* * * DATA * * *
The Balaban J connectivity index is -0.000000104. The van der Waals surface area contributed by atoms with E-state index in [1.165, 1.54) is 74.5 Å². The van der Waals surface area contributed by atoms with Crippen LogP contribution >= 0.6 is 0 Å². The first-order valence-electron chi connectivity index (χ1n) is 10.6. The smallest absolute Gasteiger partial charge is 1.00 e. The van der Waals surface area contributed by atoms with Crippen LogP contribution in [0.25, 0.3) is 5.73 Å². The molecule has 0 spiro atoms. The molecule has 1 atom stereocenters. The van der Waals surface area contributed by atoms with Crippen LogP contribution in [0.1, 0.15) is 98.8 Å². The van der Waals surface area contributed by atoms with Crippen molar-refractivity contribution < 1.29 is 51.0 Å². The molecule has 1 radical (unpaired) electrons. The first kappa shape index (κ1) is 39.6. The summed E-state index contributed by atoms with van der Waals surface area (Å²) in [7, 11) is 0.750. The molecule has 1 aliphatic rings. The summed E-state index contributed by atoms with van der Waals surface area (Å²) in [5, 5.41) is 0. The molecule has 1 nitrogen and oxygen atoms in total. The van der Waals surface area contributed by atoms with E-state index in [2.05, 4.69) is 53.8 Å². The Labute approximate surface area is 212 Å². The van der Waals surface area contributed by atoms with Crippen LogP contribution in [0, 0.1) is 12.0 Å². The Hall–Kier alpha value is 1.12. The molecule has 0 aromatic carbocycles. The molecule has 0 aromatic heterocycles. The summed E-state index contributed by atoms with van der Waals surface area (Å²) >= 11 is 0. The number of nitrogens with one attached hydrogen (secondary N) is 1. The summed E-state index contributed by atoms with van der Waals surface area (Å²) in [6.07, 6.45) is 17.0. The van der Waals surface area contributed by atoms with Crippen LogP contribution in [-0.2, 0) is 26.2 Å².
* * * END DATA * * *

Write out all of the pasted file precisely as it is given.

The Balaban J connectivity index is -0.000000104. The van der Waals surface area contributed by atoms with E-state index in [1.165, 1.54) is 74.5 Å². The van der Waals surface area contributed by atoms with Crippen LogP contribution >= 0.6 is 0 Å². The first-order valence-electron chi connectivity index (χ1n) is 10.6. The smallest absolute Gasteiger partial charge is 1.00 e. The van der Waals surface area contributed by atoms with Crippen LogP contribution in [0.25, 0.3) is 5.73 Å². The molecule has 0 spiro atoms. The molecule has 1 atom stereocenters. The van der Waals surface area contributed by atoms with Crippen LogP contribution in [0.1, 0.15) is 98.8 Å². The van der Waals surface area contributed by atoms with Crippen molar-refractivity contribution < 1.29 is 51.0 Å². The molecule has 1 radical (unpaired) electrons. The first kappa shape index (κ1) is 39.6. The summed E-state index contributed by atoms with van der Waals surface area (Å²) in [7, 11) is 0.750. The molecule has 1 aliphatic rings. The summed E-state index contributed by atoms with van der Waals surface area (Å²) in [5, 5.41) is 0. The molecule has 1 nitrogen and oxygen atoms in total. The van der Waals surface area contributed by atoms with E-state index in [2.05, 4.69) is 53.8 Å². The Labute approximate surface area is 212 Å². The van der Waals surface area contributed by atoms with Crippen LogP contribution in [0, 0.1) is 12.0 Å². The Hall–Kier alpha value is 1.12. The molecule has 0 aromatic carbocycles. The molecule has 0 aromatic heterocycles. The summed E-state index contributed by atoms with van der Waals surface area (Å²) >= 11 is 0. The number of nitrogens with one attached hydrogen (secondary N) is 1. The summed E-state index contributed by atoms with van der Waals surface area (Å²) in [6.07, 6.45) is 17.0. The van der Waals surface area contributed by atoms with Crippen LogP contribution in [-0.2, 0) is 26.2 Å².